Bitter conditions linked to deaths of additional 31,000 people last winter - a rise of almost one third

Figures follow a bitterly cold start to 2013

There was a 29 per cent increase in deaths linked to the cold weather last winter, new figures have revealed.

According to a report by the Office for National Statistics, “excess winter deaths” in England and Wales rose by almost a third compared with the previous year, with 31,000 additional deaths.

The figures follow a bitterly cold start to the year.

This March was the coldest since 1962, with an average monthly temperature of just 2.6C (36.7F).

In March, 1,582 people died every single day - 14 per cent higher than average, the report states.

“The increased level of excess winter mortality coincided with a decrease in the average winter temperature,” the report states.

“This suggests that the higher levels of excess winter mortality in 2012/13 may be due to a particularly prolonged winter with lower than average temperatures in February and March.

“The number of deaths peaked in the first week of January, which coincided with a peak in rates of influenza-like illness over the Christmas weeks. The mean number of daily deaths was higher than average for a prolonged period between February and April 2013.”

Pensioners were worse affected by the 31,000 additional deaths, which are calculated by comparing the death rates from the non-winter months to those that occur between December and March, the ONS report states.

Over-75s accounted for 25,600 winter-related deaths.

The ONS said that women over the age of 85 had the greatest number of excess winter deaths for all age groups. Last winter, there were 28.2 per cent more deaths among women in this age group compared to the non-winter period.

Excess winter mortality for 2012/13 was highest in the North West of England and lowest in London - which bucks the trend of the previous year when the highest excess winter death rates were observed in the capital, the report adds.

There were 18,000 winter-related female deaths, a rise from 13,610 the previous year. Meanwhile, the number of excess male deaths was 13,100 - a rise from 10,590 observed in 2011/12.

Following recent price hikes from energy companies, many people may be forced to choose between “heating and eating”, Labour warned.

Shadow public health minister Luciana Berger said: “A third of these excess deaths are caused by people living in homes that are too cold. This winter, David Cameron's failure to stand up to the energy companies will leave too many people forced to choose between heating and eating. Ministers need to take urgent action and back Labour's plans to freeze energy bills.”

Age UK's charity director, Caroline Abrahams, added: “Excess winter deaths are preventable and today's figures are a damning indictment of our failure to address the scandal of cold homes in this country.

“We strongly believe that the only sustainable solution is investment to increase the energy efficiency of our housing stock so cold homes become a thing of the past. The Chancellor must take urgent action on this in next week's Autumn Statement.”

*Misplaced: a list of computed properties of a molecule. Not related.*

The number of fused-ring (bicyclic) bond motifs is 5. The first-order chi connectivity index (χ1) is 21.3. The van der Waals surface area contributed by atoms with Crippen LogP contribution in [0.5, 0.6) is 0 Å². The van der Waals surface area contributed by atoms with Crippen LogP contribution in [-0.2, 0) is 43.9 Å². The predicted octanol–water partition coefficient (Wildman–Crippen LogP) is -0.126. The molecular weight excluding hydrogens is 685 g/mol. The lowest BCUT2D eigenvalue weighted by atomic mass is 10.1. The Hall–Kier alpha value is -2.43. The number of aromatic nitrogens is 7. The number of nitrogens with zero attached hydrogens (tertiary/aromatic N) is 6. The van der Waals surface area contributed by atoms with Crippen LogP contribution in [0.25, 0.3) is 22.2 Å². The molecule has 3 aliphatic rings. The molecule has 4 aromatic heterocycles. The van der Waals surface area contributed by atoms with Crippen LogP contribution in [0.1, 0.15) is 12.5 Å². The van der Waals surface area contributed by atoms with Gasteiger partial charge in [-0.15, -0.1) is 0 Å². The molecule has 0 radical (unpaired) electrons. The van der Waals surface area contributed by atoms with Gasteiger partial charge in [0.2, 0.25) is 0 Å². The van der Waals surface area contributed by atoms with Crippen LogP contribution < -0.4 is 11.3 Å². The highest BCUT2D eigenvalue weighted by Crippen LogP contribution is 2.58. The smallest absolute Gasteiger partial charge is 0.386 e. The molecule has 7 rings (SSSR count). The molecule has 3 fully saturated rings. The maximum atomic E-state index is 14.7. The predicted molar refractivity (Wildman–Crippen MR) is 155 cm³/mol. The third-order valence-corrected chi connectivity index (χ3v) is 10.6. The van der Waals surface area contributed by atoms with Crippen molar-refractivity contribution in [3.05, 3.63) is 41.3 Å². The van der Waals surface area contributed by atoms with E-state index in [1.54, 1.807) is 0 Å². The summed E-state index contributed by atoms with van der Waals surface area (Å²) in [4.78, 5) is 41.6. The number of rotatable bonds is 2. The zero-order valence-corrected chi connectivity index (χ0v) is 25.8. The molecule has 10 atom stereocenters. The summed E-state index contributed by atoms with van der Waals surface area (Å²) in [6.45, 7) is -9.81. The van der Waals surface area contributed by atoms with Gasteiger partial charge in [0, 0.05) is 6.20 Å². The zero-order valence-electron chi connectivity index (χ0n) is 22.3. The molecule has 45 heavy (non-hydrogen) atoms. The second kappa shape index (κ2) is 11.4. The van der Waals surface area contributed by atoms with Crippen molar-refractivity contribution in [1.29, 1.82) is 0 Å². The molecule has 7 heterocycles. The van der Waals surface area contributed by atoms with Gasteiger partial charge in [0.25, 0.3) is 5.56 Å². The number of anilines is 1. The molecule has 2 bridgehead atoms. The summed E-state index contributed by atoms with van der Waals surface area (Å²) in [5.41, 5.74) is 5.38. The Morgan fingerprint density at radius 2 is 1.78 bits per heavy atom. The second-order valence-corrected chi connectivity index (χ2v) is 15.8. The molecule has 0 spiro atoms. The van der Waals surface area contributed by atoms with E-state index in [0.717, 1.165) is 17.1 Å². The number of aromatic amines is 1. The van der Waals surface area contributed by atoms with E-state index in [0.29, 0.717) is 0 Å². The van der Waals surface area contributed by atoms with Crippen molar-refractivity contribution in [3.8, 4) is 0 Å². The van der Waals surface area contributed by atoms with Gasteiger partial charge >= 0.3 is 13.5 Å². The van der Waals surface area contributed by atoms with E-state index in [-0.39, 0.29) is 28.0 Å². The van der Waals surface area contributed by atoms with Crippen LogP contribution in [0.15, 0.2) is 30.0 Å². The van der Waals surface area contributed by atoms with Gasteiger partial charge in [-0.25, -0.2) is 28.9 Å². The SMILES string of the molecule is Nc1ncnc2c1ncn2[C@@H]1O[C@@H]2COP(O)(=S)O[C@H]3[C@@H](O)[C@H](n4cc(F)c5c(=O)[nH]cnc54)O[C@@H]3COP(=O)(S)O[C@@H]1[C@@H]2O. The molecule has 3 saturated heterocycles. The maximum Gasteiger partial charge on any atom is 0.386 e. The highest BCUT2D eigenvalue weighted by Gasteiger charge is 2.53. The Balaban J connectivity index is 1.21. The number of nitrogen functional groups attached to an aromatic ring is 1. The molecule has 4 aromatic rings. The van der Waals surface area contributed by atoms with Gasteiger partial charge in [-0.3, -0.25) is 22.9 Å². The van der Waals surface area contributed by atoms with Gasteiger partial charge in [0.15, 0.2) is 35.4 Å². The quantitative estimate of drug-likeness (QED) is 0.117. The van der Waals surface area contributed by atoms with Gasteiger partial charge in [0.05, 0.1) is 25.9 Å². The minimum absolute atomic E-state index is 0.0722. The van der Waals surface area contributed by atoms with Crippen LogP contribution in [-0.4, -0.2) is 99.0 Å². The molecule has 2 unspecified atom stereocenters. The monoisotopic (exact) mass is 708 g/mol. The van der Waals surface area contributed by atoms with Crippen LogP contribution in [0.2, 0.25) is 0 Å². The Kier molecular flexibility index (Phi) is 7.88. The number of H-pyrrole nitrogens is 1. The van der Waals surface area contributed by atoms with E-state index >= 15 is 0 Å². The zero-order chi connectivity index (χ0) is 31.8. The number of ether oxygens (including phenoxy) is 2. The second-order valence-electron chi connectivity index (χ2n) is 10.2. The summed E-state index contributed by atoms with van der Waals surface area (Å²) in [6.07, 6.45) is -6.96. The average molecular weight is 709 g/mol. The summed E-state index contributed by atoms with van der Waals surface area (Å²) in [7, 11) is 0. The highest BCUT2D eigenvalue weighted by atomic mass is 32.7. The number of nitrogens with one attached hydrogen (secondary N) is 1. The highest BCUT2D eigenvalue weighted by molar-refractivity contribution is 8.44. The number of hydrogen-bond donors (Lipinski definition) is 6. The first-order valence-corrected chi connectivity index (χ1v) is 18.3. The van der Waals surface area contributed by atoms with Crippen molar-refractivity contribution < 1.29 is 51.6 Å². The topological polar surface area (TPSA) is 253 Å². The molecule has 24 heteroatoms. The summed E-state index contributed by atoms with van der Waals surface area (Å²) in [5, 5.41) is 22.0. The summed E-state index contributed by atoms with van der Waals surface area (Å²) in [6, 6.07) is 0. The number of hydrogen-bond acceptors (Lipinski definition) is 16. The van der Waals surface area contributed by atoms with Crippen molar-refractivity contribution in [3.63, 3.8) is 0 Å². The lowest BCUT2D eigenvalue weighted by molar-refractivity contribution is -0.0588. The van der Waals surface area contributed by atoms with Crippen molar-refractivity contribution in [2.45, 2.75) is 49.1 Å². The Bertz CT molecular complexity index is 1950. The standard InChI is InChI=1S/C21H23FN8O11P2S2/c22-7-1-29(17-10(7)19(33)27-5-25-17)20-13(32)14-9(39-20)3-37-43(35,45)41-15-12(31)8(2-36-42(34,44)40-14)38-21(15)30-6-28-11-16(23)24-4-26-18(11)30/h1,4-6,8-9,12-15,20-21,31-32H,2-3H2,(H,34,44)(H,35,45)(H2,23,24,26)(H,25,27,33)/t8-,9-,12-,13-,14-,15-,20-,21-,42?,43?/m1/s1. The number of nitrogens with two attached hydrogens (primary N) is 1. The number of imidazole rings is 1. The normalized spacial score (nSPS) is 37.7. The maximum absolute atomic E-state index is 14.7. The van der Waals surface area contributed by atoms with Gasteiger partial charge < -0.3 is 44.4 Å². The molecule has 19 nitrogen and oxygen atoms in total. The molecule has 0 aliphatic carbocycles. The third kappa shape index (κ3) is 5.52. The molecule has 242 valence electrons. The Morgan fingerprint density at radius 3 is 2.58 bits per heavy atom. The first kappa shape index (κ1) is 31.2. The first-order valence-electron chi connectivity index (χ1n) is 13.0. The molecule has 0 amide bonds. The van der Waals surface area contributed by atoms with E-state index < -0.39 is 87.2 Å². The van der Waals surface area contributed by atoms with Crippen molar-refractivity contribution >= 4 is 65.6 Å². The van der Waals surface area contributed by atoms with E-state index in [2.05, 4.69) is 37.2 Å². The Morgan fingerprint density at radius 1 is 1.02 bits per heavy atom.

Dave Prentis, general secretary of union Unison, said: “The Government cannot cross its fingers and hope for a milder winter, it must take action now. The Big Six energy companies need reining in. Prices are rising at the same time as profits are growing.

“It's a national disgrace that elderly people are dying in this country because they are too frightened to put on their heating.”

Friends of the Earth fuel poverty campaigner Sophie Neuburg added: “Making energy efficiency a top Government priority would knock hundreds of pounds off fuel bills, create jobs and save thousands of lives every year.”

A Department of Health spokeswoman said: “This rise in deaths is concerning, but we know from a report published by Public Health England this August that increased excess deaths in 2012-13 were occurring across Europe and coincided with an unusually prolonged influenza season and late cold period.

“The NHS is well prepared for winter health issues, and this includes ensuring that people who are vulnerable to the cold are getting the help they need in the community.

“The annual flu vaccination campaign is under way and has been extended to two to three- year-olds to help prevent the spread of the virus to those who are more vulnerable. Public Health England has put in place the Cold Weather Plan, which includes simple and effective measures to help people stay healthy at home.”

The ONS report states that countries in Scandinavia and Northern Europe with bitterly cold winters tend to have low rates of excess winter mortality. Conversely, countries with very mild winter temperatures such as Spain and Portugal tend to have high winter death rates.

There are “many reasons” why countries with milder climates have such high levels of winter mortality. For example, people who live in countries with warmer winters tend to take fewer precautions against the cold and countries with milder winters also tend to have homes with poorer thermal efficiency, the report states.

While excess winter mortality is associated to low temperatures, conditions directly relating to cold, such as hypothermia, are not the main cause of excess winter deaths, the ONS said.

The majority of additional winter deaths are caused by cerebrovascular diseases, ischaemic heart disease and respiratory diseases. Previous research has concluded that low indoor temperature is associated with higher excess winter mortality from cardiovascular disease in England, the report adds.

Additionally, winter flu and also lead to higher death rates, the report states.

Additional reporting PA

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